Pakistan searches for a response to Lahore shrine bombing
Nearly a week after suicide bombers attacked one of Pakistan’s most popular shrines in Lahore, it remains unclear how the country should, and indeed will, respond to a fresh wave of attacks in its heartland Punjab province.
The government has announced plans to hold a national conference on ways to combat terrorism to try to limit the political bickering which erupted between the federal government led by the Pakistan People’s Party (PPP) and the Punjab provincial government led by the Pakistan Muslim League-Nawaz of former prime minister Nawaz Sharif over who was to blame.
But it is far from clear what that conference is supposed to achieve beyond a show of unity to convince Pakistan’s long-suffering people that politicians are fighting in their interests, rather than against each other. Information Minister Qamar Zaman Kaira has suggested the government could be open to talks with some elements in the Pakistani Taliban – echoing a call made by Sharif. The politicians do not, however, explain how they think this would stop the bombings, and indeed what kind of terms would be needed in any putative peace deal.
As it is, the identity of those behind the bombing of the Data Durbar in Lahore is uncertain. The Tehrik-e-Taliban Pakistan (TTP), or Pakistani Taliban, has denied responsibilty for the attack. If it did turn out to be responsible then arguably – and this is a subject of much controversial debate – Pakistan could trade a slowdown in military operations against it in the tribal areas bordering Afghanistan in return for an end to violence in the country’s heartland.
But what if the TTP were telling the truth and it was not involved in the bombings? Another possible culprit is al Qaeda, possibly working through one of the sectarian Punjab-based groups like the Sipah-e-Sahaba and Lashkar-e-Jhangvi to which it has been linked. Al Qaeda has no reason to talk to the Pakistan government – it knows it is ultimately a pawn in the bigger battle for influence in Afghanistan – where the bottom-line U.S. price for any kind of eventual political settlement would require a severing of ties between the Taliban and al Qaeda.
Another option would be a crackdown on the Punjab-based groups which are believed to have made common cause with both al Qaeda and the Pakistani Taliban. Labelled as the “Punjabi Taliban” – an unhelpful description which tends to obscure the very real differences between Punjab-based militant groups – they have caught the public eye more and more recently. But with the Pakistan Army drawing many of its recruits from the same pool of conservative, rural, Punjabi families that supply the Punjab-based militant groups with volunteers, it would be hard – maybe impossible – to launch a military crackdown. And the police force is neither equipped, nor powerful enough, to tackle them.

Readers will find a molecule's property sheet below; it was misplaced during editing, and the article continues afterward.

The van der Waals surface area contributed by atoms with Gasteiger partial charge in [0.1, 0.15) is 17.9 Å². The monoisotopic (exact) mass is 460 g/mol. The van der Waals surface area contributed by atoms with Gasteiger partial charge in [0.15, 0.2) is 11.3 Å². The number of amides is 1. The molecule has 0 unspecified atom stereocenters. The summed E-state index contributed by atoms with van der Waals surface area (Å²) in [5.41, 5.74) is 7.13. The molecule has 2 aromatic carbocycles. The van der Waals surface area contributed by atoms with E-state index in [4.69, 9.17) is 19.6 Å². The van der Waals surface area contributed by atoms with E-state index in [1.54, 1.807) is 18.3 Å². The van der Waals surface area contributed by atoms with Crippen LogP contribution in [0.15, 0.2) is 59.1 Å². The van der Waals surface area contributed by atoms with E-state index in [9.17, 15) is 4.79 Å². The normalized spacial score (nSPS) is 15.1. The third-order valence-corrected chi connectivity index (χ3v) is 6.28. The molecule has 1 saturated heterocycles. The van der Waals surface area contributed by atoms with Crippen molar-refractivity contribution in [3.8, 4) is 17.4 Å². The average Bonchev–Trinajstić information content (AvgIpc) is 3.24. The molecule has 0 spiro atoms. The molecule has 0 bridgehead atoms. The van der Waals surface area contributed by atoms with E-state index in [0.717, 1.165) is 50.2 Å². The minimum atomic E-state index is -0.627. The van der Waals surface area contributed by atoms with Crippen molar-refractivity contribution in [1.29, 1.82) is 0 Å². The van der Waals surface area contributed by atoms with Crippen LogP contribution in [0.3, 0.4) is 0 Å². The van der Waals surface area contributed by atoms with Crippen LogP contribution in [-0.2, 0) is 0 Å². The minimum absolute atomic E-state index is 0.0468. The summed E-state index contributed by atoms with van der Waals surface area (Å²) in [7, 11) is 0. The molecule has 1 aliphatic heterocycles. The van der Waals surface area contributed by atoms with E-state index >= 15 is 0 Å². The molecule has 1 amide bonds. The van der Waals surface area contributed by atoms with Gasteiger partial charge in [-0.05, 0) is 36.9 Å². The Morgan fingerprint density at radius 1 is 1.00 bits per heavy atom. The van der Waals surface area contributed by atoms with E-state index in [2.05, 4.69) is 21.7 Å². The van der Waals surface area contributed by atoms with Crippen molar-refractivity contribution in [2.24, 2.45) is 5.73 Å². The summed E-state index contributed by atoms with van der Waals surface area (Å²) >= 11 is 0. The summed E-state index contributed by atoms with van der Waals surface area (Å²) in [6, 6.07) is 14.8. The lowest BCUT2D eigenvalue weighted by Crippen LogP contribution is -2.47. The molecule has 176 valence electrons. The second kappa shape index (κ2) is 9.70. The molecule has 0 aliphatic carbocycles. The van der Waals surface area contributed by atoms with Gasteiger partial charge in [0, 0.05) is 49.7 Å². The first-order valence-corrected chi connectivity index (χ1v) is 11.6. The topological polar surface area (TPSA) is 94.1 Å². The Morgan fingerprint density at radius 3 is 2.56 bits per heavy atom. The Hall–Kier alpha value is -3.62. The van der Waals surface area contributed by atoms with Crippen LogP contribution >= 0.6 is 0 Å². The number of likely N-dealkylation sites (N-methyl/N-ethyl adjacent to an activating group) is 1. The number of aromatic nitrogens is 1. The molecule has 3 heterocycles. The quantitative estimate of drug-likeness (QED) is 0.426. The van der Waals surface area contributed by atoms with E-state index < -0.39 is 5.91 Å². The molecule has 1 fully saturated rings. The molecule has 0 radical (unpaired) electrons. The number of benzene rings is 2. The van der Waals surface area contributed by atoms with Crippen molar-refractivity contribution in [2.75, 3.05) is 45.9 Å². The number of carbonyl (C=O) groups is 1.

In any case, the attack on the shrine in Lahore is not the first “wake-up call” for Pakistan about the danger posed by militant groups in Punjab. That came last year, with the attack on the headquarters of the Pakistan Army in Rawalpindi. If a raid on the most powerful institution in the country was not enough to create a change of policy, then why would the attack on Lahore?
Scroll out to the bigger picture, and there are some very fierce – possibly existential – battles going on. One is the obvious one between Pakistan and India that has been playing out since 1947, in which Pakistan – by most accounts – made up for its relatively small size by nurturing groups like the Lashkar-e-Taiba and Jaish-e-Mohammed to fight India in Kashmir. Another is Pakistan’s own struggle for influence in Afghanistan, where it is seen as looking to the Afghan Taliban to join a government in Kabul which will be – if not friendly – at least not unfriendly.
Less noticed, but equally important, is the intense rivalry between Sunni Saudi Arabia and Shi’ite Iran – both of whom have a stake in how the cards fall in both Afghanistan and Pakistan. The growth of sectarian anti-Shi’ite groups like the Sipah-e-Sahaba in Pakistan is usually traced to this rivalry, as Saudi Arabia sought to shore up Sunnis against the perceived danger of Shi’ite activism following the 1979 Islamic Revolution in Iran.
Finally, overlay on top of all of that a battle for the soul of Islam itself – between those who believe its future lies in a return to the life of the Prophet Mohammed and his companions and those who want to modernise the religion ( and in the case of South Asian Sufism, synthesise it with the mystical faith of other religions) – and you have a battle comparable to the very violent Protestant Reformation in Europe in the 16th century.
For all the talk about responding to the attack in Lahore, these problems will not be solved soon.
And then read this, A Lament for Lahore, on how it might have been.
(Photo: The widow and child of a man killed in the attack on the shrine)